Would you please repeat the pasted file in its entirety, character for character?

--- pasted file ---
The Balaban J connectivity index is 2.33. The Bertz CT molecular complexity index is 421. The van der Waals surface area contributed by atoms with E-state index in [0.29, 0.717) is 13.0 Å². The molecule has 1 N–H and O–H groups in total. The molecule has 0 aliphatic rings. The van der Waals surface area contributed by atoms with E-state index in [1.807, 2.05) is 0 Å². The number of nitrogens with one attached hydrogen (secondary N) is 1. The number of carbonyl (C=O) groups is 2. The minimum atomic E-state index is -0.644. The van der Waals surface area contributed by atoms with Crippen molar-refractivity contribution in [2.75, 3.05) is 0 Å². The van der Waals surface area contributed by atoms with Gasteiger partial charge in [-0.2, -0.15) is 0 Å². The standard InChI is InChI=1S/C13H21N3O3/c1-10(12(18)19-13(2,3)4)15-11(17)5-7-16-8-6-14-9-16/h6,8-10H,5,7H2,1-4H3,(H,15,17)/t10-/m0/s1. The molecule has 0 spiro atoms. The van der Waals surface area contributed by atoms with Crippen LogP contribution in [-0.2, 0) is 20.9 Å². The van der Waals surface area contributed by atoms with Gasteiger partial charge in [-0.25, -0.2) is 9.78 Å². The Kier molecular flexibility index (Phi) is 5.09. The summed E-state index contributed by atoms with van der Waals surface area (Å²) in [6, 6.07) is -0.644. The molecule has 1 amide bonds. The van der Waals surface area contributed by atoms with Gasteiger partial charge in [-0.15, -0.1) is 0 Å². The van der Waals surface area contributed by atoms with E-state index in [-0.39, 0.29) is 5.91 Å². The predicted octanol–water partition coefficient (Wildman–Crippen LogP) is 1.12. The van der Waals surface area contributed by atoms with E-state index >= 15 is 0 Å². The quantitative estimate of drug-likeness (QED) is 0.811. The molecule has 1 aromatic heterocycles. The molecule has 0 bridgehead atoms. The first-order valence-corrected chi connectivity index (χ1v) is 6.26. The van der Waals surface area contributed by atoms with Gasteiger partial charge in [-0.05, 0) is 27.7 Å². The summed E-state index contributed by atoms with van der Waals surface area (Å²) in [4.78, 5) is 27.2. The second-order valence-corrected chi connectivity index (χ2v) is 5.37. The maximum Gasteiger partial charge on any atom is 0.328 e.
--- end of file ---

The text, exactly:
The Balaban J connectivity index is 2.33. The Bertz CT molecular complexity index is 421. The van der Waals surface area contributed by atoms with E-state index in [0.29, 0.717) is 13.0 Å². The molecule has 1 N–H and O–H groups in total. The molecule has 0 aliphatic rings. The van der Waals surface area contributed by atoms with E-state index in [1.807, 2.05) is 0 Å². The number of nitrogens with one attached hydrogen (secondary N) is 1. The number of carbonyl (C=O) groups is 2. The minimum atomic E-state index is -0.644. The van der Waals surface area contributed by atoms with Crippen molar-refractivity contribution in [2.75, 3.05) is 0 Å². The van der Waals surface area contributed by atoms with Gasteiger partial charge in [-0.2, -0.15) is 0 Å². The standard InChI is InChI=1S/C13H21N3O3/c1-10(12(18)19-13(2,3)4)15-11(17)5-7-16-8-6-14-9-16/h6,8-10H,5,7H2,1-4H3,(H,15,17)/t10-/m0/s1. The molecule has 0 spiro atoms. The van der Waals surface area contributed by atoms with Crippen LogP contribution in [-0.2, 0) is 20.9 Å². The van der Waals surface area contributed by atoms with Gasteiger partial charge in [-0.25, -0.2) is 9.78 Å². The Kier molecular flexibility index (Phi) is 5.09. The summed E-state index contributed by atoms with van der Waals surface area (Å²) in [6, 6.07) is -0.644. The molecule has 1 amide bonds. The van der Waals surface area contributed by atoms with Gasteiger partial charge in [-0.15, -0.1) is 0 Å². The van der Waals surface area contributed by atoms with E-state index in [-0.39, 0.29) is 5.91 Å². The predicted octanol–water partition coefficient (Wildman–Crippen LogP) is 1.12. The van der Waals surface area contributed by atoms with E-state index >= 15 is 0 Å². The quantitative estimate of drug-likeness (QED) is 0.811. The molecule has 1 aromatic heterocycles. The molecule has 0 bridgehead atoms. The first-order valence-corrected chi connectivity index (χ1v) is 6.26. The van der Waals surface area contributed by atoms with Gasteiger partial charge in [-0.05, 0) is 27.7 Å². The summed E-state index contributed by atoms with van der Waals surface area (Å²) in [4.78, 5) is 27.2. The second-order valence-corrected chi connectivity index (χ2v) is 5.37. The maximum Gasteiger partial charge on any atom is 0.328 e.